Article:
Turkey’s Syrian gamble
French President Sarkozy gambled on Libya by turning on Col. Gadhafi at the start of the uprising, even if it was not clear at the time that this uprising would succeed. In the end his gambled paid off and France secured a good place in post-Gadhafi Libya.
Turkey initially opposed any intervention in Libya and even accused Sarkozy of harboring “imperialist motives.” But it had no choice in the end other than pursuing the French line, and thus became a committed member of the coalition against Gadhafi.
On Syria, however, the roles are reversed. This time Turkey is taking a gamble by leading the international pressure on Damascus. Ankara may oppose any outside military intervention against Assad’s regime, but it is deeply involved in what amounts to an effort at regime change. Sheltering and providing political support to the Syrian opposition, which is now moving toward armed struggle, cannot be interpreted in any other way.
Unlike Libya, however the stakes are higher in Syria, since it is not clear whether Assad will indeed be toppled anytime soon. He could remain in power with his strong military, a unified Alawite/Nusairi minority and the support (political or otherwise) of Iran, Russia and China. These countries couldn’t care less about the suffering of Syrians and are only concerned with preventing the West from strengthening its foothold in the region through friendly Arab regimes.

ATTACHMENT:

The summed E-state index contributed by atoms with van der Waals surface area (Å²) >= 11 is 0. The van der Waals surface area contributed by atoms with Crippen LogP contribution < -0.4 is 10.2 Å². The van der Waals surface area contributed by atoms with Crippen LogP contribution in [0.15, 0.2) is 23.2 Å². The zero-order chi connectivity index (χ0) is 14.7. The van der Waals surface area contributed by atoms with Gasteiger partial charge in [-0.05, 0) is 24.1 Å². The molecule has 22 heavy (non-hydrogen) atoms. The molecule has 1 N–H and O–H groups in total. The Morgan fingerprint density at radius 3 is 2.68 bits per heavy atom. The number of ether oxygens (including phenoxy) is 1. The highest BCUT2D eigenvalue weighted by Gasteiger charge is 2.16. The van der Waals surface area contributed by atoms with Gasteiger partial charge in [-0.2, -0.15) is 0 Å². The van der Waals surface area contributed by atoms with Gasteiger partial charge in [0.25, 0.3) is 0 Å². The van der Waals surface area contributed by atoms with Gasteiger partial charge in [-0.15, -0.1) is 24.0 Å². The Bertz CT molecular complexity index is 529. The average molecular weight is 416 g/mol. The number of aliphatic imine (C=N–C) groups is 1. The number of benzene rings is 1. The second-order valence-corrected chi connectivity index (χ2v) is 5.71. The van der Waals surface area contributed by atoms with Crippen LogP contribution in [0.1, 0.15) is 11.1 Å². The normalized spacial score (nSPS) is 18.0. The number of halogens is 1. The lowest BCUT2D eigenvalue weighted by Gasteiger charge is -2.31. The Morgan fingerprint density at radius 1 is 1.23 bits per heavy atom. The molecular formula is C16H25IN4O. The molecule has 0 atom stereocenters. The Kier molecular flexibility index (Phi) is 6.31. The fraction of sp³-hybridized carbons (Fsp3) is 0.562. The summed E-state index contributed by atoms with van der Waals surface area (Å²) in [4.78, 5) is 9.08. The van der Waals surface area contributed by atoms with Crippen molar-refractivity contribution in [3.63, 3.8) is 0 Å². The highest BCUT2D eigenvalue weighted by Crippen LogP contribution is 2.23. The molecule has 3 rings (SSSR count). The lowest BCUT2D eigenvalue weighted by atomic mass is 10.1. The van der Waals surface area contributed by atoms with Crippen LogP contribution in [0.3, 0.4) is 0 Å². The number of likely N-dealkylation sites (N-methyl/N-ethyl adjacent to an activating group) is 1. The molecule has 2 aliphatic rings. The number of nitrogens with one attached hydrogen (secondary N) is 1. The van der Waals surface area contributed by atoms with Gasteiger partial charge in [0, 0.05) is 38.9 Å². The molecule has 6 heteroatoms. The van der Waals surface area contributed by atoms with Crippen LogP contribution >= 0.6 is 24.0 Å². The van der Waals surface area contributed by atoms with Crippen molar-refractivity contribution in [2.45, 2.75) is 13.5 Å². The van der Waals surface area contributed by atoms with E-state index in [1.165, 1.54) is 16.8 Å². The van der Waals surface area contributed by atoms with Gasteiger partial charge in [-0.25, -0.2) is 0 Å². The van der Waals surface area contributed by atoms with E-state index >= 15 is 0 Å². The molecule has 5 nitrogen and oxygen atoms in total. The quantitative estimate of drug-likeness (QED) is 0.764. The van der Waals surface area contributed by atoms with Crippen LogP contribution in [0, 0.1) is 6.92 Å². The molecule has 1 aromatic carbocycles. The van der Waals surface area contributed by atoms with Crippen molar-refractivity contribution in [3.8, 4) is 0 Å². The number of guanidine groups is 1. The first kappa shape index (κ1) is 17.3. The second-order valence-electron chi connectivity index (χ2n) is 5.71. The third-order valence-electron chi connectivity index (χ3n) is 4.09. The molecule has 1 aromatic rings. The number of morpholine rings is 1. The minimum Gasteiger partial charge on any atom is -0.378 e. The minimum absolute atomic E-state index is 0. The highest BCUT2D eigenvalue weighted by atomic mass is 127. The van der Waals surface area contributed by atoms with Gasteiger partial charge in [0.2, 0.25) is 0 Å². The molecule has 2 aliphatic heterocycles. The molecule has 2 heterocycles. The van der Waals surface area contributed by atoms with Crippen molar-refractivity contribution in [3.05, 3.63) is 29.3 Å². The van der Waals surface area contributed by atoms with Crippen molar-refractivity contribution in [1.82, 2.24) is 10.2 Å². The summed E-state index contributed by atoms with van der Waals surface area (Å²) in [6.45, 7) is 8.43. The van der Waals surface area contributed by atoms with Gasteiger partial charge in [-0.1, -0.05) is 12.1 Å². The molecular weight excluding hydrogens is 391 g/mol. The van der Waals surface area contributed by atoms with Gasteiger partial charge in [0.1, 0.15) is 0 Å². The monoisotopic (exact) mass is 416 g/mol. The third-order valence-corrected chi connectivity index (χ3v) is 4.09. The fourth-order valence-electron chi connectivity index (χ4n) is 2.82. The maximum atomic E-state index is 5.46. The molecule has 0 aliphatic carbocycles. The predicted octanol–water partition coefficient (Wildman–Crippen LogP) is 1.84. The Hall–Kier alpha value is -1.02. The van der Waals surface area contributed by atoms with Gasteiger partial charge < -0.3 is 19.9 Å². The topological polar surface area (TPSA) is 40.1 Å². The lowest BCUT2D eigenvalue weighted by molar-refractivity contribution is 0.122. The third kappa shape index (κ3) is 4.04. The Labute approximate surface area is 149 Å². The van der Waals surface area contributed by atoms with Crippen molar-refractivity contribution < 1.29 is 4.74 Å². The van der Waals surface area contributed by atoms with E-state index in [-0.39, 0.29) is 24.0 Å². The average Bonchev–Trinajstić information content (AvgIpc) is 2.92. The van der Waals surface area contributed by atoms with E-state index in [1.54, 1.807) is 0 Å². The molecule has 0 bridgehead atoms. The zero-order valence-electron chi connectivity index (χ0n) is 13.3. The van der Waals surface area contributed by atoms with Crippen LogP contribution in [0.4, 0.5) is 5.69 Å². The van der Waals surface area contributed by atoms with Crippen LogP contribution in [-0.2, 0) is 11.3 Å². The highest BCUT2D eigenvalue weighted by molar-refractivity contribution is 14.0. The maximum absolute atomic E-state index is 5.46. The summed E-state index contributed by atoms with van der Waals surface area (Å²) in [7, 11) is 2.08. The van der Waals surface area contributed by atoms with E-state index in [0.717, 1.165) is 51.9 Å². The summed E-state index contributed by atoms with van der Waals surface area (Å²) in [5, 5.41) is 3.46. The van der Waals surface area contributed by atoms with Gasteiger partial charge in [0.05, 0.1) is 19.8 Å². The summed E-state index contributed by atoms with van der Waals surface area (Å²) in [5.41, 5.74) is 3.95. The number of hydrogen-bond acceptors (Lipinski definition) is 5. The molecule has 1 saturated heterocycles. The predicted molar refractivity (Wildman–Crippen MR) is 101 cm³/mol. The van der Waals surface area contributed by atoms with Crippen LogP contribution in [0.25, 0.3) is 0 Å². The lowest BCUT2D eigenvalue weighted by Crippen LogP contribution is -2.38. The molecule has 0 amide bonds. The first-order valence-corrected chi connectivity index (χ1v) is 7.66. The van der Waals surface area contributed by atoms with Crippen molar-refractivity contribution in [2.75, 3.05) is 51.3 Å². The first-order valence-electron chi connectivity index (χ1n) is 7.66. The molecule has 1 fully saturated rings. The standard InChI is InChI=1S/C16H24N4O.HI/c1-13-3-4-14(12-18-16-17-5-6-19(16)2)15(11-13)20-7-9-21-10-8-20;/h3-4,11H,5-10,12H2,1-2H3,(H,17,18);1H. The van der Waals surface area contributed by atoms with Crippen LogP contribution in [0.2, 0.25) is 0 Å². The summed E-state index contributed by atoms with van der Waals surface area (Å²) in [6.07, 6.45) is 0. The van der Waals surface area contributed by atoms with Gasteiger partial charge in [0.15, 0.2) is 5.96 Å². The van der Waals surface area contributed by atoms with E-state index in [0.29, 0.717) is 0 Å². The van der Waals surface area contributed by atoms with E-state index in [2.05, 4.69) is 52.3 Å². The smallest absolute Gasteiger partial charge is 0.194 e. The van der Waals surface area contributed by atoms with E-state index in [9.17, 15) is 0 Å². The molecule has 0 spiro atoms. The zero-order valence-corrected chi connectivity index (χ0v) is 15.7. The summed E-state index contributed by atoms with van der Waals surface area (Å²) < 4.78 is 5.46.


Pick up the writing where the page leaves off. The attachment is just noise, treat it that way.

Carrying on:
There are critics inside and outside Turkey, of course, who say Ankara’s involvement in Syria is also selfish. Foreign Minister Davutoğlu, for example, vehemently denies this involvement reflects a sense of solidarity with Syria’s majority Sunni’s who are governed by an Alawite minority. He maintains that Turkey reached out to President Assad at a time when the West was trying to isolate him and did so without any sectarian considerations.
That is true since sectarian divisions were not as pronounced only a year ago as they are today. But times have changed and a key aspect of the new set of circumstances is the growing sectarian divide in the Middle East. It seems inevitable therefore that the Justice and Development Party (AKP), which hails from an Islamist background, should incline toward the Sunni side of the equation.
Take Bahrain, for example. Foreign Ministry officials insist Ankara is not turning a blind eye to the oppression of the Shiite majority there by a governing Sunni minority. Ankara has indeed issued official statements critical of the situation in Bahrain. But one can hardly argue that Prime Minister Erdoğan and Davutoğlu have been as vocal on Bahrain as they have been on Syria.
That aside though, the fact remains that if Assad is toppled, Turkey’s great Syrian gamble will have paid off. It will be the country that the new leaders of Syria look to first as they try to establish a new regime. Turkey’s profile in the Sunni world across the Middle East will also increase, of course.
Shiites will not look so favorably on Turkey then and Ankara will have to win over the Syria’s Nusairi Alawites. Given that this minority has no choice but to value secularism and democracy in the future to protect itself against the majority Sunnis it fears, this may not be as hard as some assume.
If Assad somehow remains in power, however, Turkey’s gamble will have failed and this will leave Ankara facing a new set of negative circumstances along its 850-kilometer border with Syria. That must be a worrying prospect for both Prime Minister Erdoğan and Foreign Minister Davutoğlu.